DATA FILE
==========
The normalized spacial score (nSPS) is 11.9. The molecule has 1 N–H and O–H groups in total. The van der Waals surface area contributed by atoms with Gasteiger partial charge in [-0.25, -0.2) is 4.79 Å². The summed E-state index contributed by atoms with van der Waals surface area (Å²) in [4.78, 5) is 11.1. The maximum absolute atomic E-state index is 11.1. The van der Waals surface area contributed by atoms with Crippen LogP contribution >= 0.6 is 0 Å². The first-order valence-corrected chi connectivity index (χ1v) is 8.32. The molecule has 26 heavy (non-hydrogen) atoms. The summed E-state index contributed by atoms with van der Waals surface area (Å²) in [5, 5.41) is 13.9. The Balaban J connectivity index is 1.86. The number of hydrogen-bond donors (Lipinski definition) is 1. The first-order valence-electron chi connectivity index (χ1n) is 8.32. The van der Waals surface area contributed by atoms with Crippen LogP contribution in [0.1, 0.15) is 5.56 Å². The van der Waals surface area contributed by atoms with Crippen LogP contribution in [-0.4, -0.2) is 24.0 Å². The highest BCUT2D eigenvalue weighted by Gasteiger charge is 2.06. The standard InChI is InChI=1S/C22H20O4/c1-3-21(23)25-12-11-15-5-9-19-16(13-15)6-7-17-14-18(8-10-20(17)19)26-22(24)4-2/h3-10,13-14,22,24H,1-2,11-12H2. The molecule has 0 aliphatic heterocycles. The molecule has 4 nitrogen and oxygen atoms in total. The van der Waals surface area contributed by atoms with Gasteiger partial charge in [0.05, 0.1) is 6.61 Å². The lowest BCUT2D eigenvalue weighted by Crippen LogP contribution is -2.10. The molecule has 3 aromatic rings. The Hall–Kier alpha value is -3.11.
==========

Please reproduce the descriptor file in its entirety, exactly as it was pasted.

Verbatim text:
The normalized spacial score (nSPS) is 11.9. The molecule has 1 N–H and O–H groups in total. The van der Waals surface area contributed by atoms with Gasteiger partial charge in [-0.25, -0.2) is 4.79 Å². The summed E-state index contributed by atoms with van der Waals surface area (Å²) in [4.78, 5) is 11.1. The maximum absolute atomic E-state index is 11.1. The van der Waals surface area contributed by atoms with Crippen LogP contribution >= 0.6 is 0 Å². The first-order valence-corrected chi connectivity index (χ1v) is 8.32. The molecule has 26 heavy (non-hydrogen) atoms. The summed E-state index contributed by atoms with van der Waals surface area (Å²) in [5, 5.41) is 13.9. The Balaban J connectivity index is 1.86. The number of hydrogen-bond donors (Lipinski definition) is 1. The first-order valence-electron chi connectivity index (χ1n) is 8.32. The van der Waals surface area contributed by atoms with Crippen LogP contribution in [0.1, 0.15) is 5.56 Å². The van der Waals surface area contributed by atoms with Crippen LogP contribution in [-0.4, -0.2) is 24.0 Å². The highest BCUT2D eigenvalue weighted by Gasteiger charge is 2.06. The standard InChI is InChI=1S/C22H20O4/c1-3-21(23)25-12-11-15-5-9-19-16(13-15)6-7-17-14-18(8-10-20(17)19)26-22(24)4-2/h3-10,13-14,22,24H,1-2,11-12H2. The molecule has 0 aliphatic heterocycles. The molecule has 4 nitrogen and oxygen atoms in total. The van der Waals surface area contributed by atoms with Gasteiger partial charge in [0.05, 0.1) is 6.61 Å². The lowest BCUT2D eigenvalue weighted by Crippen LogP contribution is -2.10. The molecule has 3 aromatic rings. The Hall–Kier alpha value is -3.11.